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Afghanistan players celebrate the dismissal of Scotland's George Munsey during the Cricket Twenty20 World Cup match in Sharjah, UAE, on October 25, 2021. Image Credit: AP

Scotland had a great fall. Riding the crest of a wave of success with three wins in Round One, Kyle Coetzer and his team suffered a rude jolt when Afghanistan blew them away at the Sharjah Cricket Stadium. The 130-run win in Group 2 game in the ICC Men’s T20 World Cup was Afghanistan’s biggest, and the triumph amply demonstrated the wide chasm in class.

Afghanistan is a Test-playing country. They were once an associate, playing the qualifiers like Scotland. Today Afghanistan are a part of the big boys of cricket. They even secured a direct entry to the Super 12s ahead of Sri Lanka and Bangladesh. That tells us how far they have come since playing their first Test in Bengaluru in 2018.

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Last week was perhaps Scotland’s best in its cricketing history. One win in 21 attempts was all they had to show in top-flight cricket. All that changed in Round One of the T20 World Cup. With wins over Papua New Guinea, Oman and Bangladesh (a Test-playing nation), Scotland came into the Super 12s high on confidence.

Confidence is one thing, and class is another. A bunch of part-timers are no match for Afghanistan, whose spinners ply their craft in the top T20 leagues of the world. They have pitted their skills against the best in the world and thrived. That’s why they are a feared bunch.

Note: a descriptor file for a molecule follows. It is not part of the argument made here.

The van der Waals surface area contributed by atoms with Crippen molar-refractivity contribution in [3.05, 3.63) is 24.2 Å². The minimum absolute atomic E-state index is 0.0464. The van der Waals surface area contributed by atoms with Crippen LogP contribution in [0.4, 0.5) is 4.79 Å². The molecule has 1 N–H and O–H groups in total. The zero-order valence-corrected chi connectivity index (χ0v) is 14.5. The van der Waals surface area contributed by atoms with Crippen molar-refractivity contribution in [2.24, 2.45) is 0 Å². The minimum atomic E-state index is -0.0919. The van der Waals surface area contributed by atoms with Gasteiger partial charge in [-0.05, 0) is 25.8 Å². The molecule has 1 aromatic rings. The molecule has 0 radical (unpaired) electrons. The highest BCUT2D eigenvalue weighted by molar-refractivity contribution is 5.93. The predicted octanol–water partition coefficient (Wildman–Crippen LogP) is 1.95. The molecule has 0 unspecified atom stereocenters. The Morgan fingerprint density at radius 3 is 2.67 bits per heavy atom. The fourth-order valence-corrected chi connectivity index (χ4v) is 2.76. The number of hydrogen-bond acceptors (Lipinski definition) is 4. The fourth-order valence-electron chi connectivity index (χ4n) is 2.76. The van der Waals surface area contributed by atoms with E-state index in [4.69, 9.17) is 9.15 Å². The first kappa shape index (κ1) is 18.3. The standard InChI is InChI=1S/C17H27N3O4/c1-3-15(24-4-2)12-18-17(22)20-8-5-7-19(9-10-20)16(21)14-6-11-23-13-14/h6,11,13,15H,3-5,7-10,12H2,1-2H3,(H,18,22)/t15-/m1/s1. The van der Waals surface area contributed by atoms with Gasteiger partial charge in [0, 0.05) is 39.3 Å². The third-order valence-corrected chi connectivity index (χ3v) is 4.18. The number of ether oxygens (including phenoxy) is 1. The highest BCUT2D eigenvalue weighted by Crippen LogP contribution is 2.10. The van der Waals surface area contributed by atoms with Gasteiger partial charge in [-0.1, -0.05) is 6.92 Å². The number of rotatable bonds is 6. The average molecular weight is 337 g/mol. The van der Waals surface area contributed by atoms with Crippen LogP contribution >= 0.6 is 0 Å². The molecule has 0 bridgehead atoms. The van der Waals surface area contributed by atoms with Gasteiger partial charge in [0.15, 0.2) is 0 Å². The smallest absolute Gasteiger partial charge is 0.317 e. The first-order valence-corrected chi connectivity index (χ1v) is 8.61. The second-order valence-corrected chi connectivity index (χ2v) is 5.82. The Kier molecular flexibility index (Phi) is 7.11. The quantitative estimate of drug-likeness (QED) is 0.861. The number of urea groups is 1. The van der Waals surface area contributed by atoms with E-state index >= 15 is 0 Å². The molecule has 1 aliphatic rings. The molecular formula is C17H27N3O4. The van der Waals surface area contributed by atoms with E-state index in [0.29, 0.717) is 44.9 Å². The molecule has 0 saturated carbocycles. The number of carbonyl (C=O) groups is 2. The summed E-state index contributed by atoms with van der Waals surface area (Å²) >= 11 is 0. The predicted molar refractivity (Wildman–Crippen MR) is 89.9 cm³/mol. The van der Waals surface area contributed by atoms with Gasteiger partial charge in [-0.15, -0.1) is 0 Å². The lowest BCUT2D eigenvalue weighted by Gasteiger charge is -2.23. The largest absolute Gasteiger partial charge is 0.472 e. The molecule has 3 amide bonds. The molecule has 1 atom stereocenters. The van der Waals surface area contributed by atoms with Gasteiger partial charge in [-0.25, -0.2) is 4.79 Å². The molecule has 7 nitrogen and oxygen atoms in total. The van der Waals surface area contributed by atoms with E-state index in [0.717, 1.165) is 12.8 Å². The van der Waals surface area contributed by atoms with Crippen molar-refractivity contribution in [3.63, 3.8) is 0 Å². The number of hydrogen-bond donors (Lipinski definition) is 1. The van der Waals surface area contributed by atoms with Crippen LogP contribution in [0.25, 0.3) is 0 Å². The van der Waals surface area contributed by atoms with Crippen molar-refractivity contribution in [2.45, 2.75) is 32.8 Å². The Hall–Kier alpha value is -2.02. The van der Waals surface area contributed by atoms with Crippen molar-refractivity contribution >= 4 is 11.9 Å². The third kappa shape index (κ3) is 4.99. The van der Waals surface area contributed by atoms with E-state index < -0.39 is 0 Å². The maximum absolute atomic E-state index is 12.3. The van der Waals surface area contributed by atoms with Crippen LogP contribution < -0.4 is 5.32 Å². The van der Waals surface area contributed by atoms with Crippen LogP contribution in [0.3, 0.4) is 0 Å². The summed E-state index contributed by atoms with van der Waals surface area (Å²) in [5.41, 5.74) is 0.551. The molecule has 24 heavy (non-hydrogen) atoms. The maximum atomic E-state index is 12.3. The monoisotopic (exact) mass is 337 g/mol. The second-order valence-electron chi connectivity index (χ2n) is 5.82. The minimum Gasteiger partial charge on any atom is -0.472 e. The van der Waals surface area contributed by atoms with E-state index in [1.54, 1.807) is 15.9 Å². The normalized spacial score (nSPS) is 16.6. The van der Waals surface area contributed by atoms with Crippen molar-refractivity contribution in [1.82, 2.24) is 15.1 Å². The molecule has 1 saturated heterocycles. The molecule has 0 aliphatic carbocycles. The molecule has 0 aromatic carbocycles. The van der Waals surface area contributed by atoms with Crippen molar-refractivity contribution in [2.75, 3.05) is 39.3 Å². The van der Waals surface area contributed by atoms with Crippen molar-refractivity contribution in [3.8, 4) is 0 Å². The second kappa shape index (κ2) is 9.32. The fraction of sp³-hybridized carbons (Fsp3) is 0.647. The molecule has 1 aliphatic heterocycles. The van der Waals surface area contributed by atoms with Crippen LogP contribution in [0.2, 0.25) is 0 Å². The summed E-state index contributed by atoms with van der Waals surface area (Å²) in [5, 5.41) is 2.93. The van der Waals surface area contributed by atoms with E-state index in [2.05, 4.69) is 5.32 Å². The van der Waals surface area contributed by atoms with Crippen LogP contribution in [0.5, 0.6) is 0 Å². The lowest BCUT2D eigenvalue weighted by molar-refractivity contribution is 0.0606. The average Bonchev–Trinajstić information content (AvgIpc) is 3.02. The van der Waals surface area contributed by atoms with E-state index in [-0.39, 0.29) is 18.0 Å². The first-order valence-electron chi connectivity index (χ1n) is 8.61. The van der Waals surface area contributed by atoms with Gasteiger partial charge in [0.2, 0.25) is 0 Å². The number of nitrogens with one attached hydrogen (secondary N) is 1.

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Scotland got a taste of spin medicine. And they couldn’t handle it. Ten wickets in ten overs is a sheer capitulation. It was almost as if Scotland was playing on a turning track. When Afghanistan batted, they played with so much freedom that sixes rained on the roofs of the stands. And Scottish batsmen barely got the ball off the square.

What’s clear is the gulf in standards. Scotland have a long way to go. But they can take heart from Afghanistan’s graduation to the senior ranks of cricket. One day, Scotland too can reach there. Ireland did. Next could be Scotland’s turn. But, there’s still a long way to go.